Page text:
by Leeann Morrow
From the Editor: Last spring I received an article from a young woman finishing her junior year of high school. Leeann Morrow was adopted at the age of five. Hers is a large family, and for several years she was home-schooled. When she decided to return to public school, she faced the whole range of fears and fantasies that any other student would experience in the circumstances. But Leeann faced the additional concerns of a blind student contemplating the reactions of a school full of people with no previous experience of blindness. This is the way she tells about what happened:
Mine is a true story of success and resilience. I have learned the actual meaning of the phrase "to whom much is given, of them much is required." Although I have only lived a small portion of my life, it seems as if I have had enough experiences to fill a lifetime. Still I have much to learn.
Last year I decided to return to public school after five years of being home-schooled. I knew such a decision would change my life, and I had serious reservations about what the outcome would be, but I felt that I had made the best decision for myself.
I started this school year with many paranoid thoughts. My brain was jumbled with questions: "Will I be accepted by my peers?" "What if they don't like me?" "What if everyone sees me as only that blind girl?" "What if everyone feels sorry for me?--That would be the worst of all."
I also had fears concerning my academic abilities. I worried that I wouldn't be able to keep up in a fast-paced, public school atmosphere. But all of those fears diminished as the school year progressed.
With the help of Amy Weist, my persevering mobility instructor, I have learned to travel independently to the important parts of the building. I have been drilled extensively, as Amy has attempted to teach me the necessary cane techniques for the survival of a blind person. At first I was quite resistant to the idea of using a white cane. I did not believe it was necessary. I have now discovered the near-fatal error of my thinking.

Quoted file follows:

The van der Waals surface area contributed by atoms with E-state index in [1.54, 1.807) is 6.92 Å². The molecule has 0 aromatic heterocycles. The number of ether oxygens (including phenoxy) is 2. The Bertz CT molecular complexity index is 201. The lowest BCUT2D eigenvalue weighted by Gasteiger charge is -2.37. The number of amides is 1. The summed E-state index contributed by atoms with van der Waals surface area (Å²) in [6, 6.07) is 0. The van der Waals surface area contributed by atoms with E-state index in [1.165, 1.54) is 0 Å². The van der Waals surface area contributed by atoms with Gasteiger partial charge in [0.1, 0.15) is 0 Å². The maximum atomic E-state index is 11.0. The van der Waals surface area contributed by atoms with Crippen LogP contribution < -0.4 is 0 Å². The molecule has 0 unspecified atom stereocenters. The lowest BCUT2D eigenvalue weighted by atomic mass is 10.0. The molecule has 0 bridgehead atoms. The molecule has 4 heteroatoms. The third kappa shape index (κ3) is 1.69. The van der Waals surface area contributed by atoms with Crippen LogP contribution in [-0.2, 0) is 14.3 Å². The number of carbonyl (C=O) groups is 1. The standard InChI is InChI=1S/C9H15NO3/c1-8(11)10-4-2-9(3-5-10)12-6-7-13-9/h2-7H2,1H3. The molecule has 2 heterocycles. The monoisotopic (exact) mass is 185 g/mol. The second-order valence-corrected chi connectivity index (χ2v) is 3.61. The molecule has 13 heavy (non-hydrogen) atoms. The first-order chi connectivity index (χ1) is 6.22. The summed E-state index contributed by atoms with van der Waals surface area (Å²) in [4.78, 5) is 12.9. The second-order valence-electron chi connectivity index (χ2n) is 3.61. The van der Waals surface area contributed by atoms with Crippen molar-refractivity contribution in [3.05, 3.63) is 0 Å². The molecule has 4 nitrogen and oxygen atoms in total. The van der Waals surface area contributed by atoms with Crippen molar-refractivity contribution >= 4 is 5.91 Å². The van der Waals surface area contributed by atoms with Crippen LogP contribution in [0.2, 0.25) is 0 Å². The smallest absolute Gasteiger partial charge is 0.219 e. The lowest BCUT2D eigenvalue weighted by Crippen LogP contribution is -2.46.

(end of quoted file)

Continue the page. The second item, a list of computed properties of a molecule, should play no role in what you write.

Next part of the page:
One particular school day has been permanently burned into my memory of painful learning experiences. (I have quite a collection.) I was chatting with a friend as we made our way down the hall to public speaking class. As usual I was nonchalantly sliding my cane back and forth across the floor in front of me; one second I heard a strange noise emanating from the vicinity of my friend's throat; the next second my head was spinning. I had just slammed full-force into a metal post whose job it was to stabilize a set of double doors. If I had been only a few inches to the left or the right or if I had been using my cane with attention, I would have grazed the post and continued on my merry way through an open door. Instead, the gift of humility in the form of a bruise on the bridge of my nose was bestowed on me. Now I fully realize the necessity of taking advantage of a simple little contraption called a cane.
Along with the physical aspects of re-entering school, I have had the pleasure of discovering its social aspects. I have not run into direct discrimination during my time thus far at Presque Isle High School. I assumed that I would have to deal with quite a bit of reticence from my peers and the school faculty. Fortunately I was wrong. Yes, the faculty were worried about having a blind student under their direction, but they have come to realize that a blind person can work just as hard as sighted person. I have been able to develop a good relationship with all of my teachers. I have enjoyed academic success along with good friendships. In fact, a friend of mine even forgot that I was blind for a moment. She and I were enjoying our normal repartee, when, in response to one of my comments, she automatically stuck her tongue out at me. We laughed about that for days.
I realize how fortunate I am to be among people who have been so accepting of my blindness. I know that this is not always the case for blind people. However, it is important for all blind people to remember that it is necessary to work hard, just like every other successful person in the world. Adaptations may be needed, but not special treatment. Many of my endeavors have been unsuccessful. Life isn't always easy, but it is worth every disappointment and failure.
Although I do not have perfect vision, I do have a great deal. My responsibility is to help others see that success is possible in every situation. I have learned to use my disability as something positive; I do not let it disable me. I try to spread a message of hope to others by taking every opportunity that comes my way to speak about my positive experiences--but speaking is not enough for me. I must also attempt to reach others through my actions because it would be meaningless for me to say that people must work hard to be successful if I chose just to sit back and swallow air.